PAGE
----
3. He Soothed Every Wounded Heart
One day while Abdu’l-Baha was in London in 1911, a woman arrived without an appointment and was told that Abdu’l-Baha was talking to very important people, so she couldn’t fit in his schedule.
As she sadly descended the stairway, a messenger dashed down to her and told her that Abdu’l-Baha wanted to see her. Abdu’l-Baha had said, “A heart has been hurt. Hasten, hasten, bring her to Me!”
4. He Always Gave to Those in Need
Abdu’l-Baha was very generous and often gave money, clothing, and even his own bed to the less fortunate.
One day, while he was talking to his secretary outside of an inn he was staying at in Dublin, New Hampshire, Abdu’l-Baha saw an old man who was described by an onlooker as having “very dirty, ragged clothes.”
“He took the poor man’s hand in His and smiled into his face as though He were welcoming an old friend. He talked to him for a few minutes, trying to make the old man feel more cheerful. Finally, the man did smile a little, but it was rather sad. While Abdu’l Baha talked to him, He looked the man over. He noticed that his trousers were very torn and scarcely covered his body. He said, ‘We must do something about that.’”
The street was empty at that time in the morning. “With a gentle laugh, Abdu’l-Baha stepped into the shadow of the wall and began to fumble under His cloak. Then He stooped and His trousers fell to the ground. He pulled His cloak around Him and, turning to the old man, He handed him His trousers. ‘May God go with you,’ He said. And with that, He turned to His secretary and continued dictating as if nothing unusual had happened.”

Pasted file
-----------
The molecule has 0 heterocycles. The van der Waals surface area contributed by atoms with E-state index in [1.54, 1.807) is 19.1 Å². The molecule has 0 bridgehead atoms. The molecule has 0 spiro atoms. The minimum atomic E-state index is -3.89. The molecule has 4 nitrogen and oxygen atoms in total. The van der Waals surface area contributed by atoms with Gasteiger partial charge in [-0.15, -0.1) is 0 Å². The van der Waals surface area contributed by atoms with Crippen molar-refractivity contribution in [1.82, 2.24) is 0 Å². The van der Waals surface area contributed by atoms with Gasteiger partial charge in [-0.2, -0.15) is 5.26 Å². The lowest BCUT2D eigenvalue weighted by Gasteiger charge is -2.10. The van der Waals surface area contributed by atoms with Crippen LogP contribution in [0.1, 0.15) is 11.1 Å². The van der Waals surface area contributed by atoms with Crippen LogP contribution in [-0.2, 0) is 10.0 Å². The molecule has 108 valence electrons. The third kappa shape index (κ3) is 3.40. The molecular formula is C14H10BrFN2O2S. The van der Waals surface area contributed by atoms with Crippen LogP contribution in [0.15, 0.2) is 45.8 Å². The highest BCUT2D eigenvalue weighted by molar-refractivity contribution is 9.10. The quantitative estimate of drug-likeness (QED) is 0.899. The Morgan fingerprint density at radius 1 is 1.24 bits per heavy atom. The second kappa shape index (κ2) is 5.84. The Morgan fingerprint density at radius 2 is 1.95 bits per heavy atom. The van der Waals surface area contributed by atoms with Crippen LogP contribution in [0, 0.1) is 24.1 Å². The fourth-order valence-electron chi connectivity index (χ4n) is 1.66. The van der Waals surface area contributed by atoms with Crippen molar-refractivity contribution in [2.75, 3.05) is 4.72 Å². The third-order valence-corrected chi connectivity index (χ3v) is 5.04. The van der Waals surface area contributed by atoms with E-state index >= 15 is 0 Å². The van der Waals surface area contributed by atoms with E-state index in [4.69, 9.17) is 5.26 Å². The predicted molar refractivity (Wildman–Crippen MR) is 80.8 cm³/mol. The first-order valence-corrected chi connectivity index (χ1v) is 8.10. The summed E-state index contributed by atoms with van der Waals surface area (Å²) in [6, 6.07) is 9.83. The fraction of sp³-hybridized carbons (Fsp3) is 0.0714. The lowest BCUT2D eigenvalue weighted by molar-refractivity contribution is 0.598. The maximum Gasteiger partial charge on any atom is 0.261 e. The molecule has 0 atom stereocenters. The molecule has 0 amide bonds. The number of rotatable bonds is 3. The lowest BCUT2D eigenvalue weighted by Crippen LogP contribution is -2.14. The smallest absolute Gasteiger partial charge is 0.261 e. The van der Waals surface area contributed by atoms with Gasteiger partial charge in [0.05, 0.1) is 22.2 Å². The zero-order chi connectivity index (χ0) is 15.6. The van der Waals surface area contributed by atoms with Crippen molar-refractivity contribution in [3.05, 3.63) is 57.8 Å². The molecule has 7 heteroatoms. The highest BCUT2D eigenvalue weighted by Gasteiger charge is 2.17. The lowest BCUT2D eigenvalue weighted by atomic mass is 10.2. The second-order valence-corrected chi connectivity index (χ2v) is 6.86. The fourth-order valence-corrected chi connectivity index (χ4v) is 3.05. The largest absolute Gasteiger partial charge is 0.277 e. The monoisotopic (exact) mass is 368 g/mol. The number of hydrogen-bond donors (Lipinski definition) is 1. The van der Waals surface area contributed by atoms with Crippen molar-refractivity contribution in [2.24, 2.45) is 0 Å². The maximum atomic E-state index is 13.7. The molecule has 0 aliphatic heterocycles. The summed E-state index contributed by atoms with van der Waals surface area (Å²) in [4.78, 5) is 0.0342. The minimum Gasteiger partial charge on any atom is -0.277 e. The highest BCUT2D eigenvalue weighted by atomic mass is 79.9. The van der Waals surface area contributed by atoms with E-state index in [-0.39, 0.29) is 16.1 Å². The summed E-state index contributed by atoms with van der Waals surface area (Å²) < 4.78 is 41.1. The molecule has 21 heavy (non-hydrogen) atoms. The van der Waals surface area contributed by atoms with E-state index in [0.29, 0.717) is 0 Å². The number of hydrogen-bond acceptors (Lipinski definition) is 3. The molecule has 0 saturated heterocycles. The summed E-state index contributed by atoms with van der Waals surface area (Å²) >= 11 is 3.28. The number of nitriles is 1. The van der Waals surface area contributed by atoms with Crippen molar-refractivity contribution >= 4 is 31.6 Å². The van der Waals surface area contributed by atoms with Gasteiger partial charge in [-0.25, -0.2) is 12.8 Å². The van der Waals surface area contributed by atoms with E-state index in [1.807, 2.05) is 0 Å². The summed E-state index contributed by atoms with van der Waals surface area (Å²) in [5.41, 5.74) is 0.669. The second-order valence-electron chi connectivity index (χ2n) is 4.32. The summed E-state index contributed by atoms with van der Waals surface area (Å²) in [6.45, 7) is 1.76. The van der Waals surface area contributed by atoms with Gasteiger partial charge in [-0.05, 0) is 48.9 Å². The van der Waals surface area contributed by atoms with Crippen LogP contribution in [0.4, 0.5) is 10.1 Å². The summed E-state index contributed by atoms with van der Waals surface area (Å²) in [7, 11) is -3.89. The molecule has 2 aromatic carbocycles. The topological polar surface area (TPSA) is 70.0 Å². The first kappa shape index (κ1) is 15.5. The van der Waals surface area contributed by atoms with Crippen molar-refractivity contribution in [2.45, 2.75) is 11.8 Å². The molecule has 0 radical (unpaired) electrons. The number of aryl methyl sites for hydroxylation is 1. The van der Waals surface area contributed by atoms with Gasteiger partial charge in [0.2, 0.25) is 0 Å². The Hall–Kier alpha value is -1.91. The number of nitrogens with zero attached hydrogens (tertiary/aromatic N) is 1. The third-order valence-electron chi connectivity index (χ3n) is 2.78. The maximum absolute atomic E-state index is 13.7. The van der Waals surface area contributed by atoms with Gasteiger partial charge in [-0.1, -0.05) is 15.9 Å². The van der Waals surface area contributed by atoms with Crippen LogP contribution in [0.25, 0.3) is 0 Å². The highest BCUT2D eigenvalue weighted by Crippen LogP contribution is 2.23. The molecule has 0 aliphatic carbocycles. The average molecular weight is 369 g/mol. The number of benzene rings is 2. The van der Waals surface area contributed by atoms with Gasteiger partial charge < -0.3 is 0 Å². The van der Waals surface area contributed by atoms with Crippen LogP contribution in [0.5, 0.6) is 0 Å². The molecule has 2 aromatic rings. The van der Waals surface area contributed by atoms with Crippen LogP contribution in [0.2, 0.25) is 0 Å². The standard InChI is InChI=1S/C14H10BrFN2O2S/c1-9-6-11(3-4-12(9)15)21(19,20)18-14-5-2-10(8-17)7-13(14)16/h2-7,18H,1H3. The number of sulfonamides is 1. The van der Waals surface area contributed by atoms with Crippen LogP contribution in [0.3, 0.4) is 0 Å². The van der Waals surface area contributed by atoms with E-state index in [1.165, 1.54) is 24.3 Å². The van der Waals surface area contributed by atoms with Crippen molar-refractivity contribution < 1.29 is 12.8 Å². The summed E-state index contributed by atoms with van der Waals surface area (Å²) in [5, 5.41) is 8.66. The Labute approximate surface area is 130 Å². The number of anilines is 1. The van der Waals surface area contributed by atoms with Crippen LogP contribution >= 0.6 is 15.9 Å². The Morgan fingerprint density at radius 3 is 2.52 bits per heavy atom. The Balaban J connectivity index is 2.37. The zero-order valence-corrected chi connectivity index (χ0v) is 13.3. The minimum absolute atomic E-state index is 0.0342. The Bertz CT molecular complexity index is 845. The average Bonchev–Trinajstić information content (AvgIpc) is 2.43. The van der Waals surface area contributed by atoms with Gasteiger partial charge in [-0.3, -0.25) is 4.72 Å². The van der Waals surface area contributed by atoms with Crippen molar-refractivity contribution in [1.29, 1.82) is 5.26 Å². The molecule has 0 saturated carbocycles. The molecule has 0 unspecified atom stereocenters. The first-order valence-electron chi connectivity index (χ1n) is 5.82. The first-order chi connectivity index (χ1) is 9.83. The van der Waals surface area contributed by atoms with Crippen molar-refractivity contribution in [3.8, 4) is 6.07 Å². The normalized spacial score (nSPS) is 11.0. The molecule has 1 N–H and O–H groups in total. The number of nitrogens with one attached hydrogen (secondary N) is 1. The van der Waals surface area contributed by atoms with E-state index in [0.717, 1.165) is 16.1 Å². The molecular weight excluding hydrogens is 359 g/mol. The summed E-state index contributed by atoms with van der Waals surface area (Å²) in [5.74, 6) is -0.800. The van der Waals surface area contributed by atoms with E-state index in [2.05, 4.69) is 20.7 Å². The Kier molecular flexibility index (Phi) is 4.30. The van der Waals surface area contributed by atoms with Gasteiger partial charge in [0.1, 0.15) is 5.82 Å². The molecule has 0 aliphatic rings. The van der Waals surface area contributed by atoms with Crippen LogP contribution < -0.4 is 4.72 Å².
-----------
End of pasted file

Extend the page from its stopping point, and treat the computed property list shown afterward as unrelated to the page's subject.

5. He Always Took Care of Those Who Were Sick
In ‘Akká, Palestine (now present-day Israel), Abdu’l-Baha paid a doctor to look after the poor since there were no hospitals in that town.
“When a poor and crippled woman was shunned on contracting measles,” Abdu’l-Baha “immediately engaged a woman to care for her; took a room, put comfortable bedding (His own) into it, called the doctor, sent food and everything she needed. He went to see that she had every attention, and when she died in peace and comfort,” he “arranged her simple funeral, paying all charges.”
Not only did he provide aid to those who were ill, but he also visited and comforted them. A man who was sick with tuberculosis was avoided by his friends and family. But Abdu’l-Baha visited him every day, “took him delicacies, read and discoursed to him, and was alone with him when he died.”
And, while Abdu’l-Baha was in San Francisco, he visited a man named Charles Tinsley who was bedridden for a long time while his leg was broken. Abdu’l-Baha told him, “You must not be sad. This affliction will make you spiritually stronger. Do not be sad. Cheer up! Praise be to God, you are dear to me.”
At a talk in New York City in 1912, Abdu’l-Baha said, “We should all visit the sick. When they are in sorrow and suffering, it is a real help and benefit to have a friend come. Happiness is a great healer to those who are ill. …You must always have this thought of love and affection when you visit the ailing and afflicted.”
Although Abdu’l-Baha passed away in 1921, this perfect exemplar of loving-kindness and all the other Baha’i teachings in action continues to inspire people across the globe. As he said, “Another commandment give I unto you! That ye love one another as I love you. …Look at me, follow me, be as I am.”